Feast hadn't even started yet when I got the call from Joe that Relay was being sort of evacuated due to the storm.  Apparently the canopies over all of the booths were being blown apart, putting people in danger of getting hit in the head with metal and pvc pipe.  So poor Joe had to get the kids through the storm to the truck, and then go back and pack up the tent, the cots, the food we packed for what we thought was going to be 2 days there, the putting green, and the prizes, all in high wind with canopies swirling around.  And then he went back to help Monica pack up the registration booth.  By the time I got home, the kids were fast asleep in a tent in the living room and Joe was all but passed out on the couch in front of a movie.  Poor guy.  I felt terrible about having left him in that weather, but thankfully he had a smile on his face and a laugh in his voice as he perked back up to tell me about the chaos.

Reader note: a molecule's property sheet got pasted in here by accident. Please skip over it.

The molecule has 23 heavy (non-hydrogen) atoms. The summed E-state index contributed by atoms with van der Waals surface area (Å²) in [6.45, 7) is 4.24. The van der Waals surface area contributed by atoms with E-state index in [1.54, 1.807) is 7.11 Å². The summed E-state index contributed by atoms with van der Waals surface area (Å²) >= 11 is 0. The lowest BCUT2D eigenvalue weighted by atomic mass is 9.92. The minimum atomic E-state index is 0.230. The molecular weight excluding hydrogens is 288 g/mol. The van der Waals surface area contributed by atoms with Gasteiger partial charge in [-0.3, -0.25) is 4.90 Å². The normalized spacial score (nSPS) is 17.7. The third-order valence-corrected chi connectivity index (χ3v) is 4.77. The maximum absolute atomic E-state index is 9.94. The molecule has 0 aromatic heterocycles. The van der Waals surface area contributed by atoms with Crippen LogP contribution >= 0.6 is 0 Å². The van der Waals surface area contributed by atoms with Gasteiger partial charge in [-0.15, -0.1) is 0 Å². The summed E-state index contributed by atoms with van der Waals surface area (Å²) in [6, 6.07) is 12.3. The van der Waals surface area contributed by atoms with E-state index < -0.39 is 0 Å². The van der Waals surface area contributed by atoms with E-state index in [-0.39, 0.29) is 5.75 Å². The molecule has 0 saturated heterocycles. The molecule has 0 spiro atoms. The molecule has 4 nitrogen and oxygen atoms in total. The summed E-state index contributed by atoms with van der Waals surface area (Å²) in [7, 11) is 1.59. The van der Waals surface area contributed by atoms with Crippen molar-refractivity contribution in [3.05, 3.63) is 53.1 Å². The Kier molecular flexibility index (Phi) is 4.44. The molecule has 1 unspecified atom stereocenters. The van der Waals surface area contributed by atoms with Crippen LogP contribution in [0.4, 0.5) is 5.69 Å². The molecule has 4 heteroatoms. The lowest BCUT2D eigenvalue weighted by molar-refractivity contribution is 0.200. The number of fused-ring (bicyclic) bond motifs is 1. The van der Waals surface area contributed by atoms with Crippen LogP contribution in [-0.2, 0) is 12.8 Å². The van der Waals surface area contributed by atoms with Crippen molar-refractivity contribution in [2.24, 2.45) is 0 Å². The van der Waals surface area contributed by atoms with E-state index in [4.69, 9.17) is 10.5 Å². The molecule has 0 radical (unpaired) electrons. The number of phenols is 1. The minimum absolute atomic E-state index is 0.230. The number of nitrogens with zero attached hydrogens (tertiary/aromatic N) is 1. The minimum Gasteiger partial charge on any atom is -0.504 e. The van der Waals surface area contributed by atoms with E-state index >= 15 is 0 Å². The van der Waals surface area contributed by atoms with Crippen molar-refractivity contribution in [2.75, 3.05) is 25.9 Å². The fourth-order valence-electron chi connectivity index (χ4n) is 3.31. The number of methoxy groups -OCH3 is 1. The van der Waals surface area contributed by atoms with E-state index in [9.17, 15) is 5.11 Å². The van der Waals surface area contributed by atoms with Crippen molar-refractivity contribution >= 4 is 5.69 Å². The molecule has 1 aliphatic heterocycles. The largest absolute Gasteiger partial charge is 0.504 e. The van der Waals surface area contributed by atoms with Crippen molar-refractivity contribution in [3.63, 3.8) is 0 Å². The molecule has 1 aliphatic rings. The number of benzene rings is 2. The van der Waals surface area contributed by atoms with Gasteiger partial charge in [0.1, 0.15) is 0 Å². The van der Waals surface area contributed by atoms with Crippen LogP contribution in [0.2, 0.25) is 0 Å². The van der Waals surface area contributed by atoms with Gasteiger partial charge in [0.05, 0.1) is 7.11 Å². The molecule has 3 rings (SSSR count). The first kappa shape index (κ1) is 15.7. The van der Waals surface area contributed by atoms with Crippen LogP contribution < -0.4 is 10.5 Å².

We were going to head back this morning, but his cold was back with a vengeance and so was mine.  I thought I had kicked mine days ago, but about 2am I was up shuffling around the house looking for relief in a cup of tea with honey and some pharmaceuticals. It's probably for the best that we didn't end up camping after all. 


Anyway, I was so proud of Joe for coming up with a theme and proactively doing something for his team's booth this year.  It was fun to see him get involved and get excited about it.  And he walked like a mad man in unusual humidity and heat for about 3 solid hours, since there were no other team members around.  The team showed back up around dinner time for a pot luck, and he sat to rest while other people made the laps.  He was just so stinking adorable out there, pushing himself in the heat, checking in on his little golf booth at each lap.  It was the most fun we've had as a family for quite a while.  Too bad we didn't make it back for part 2 today.  But I have a feeling we'll be back at it again next year!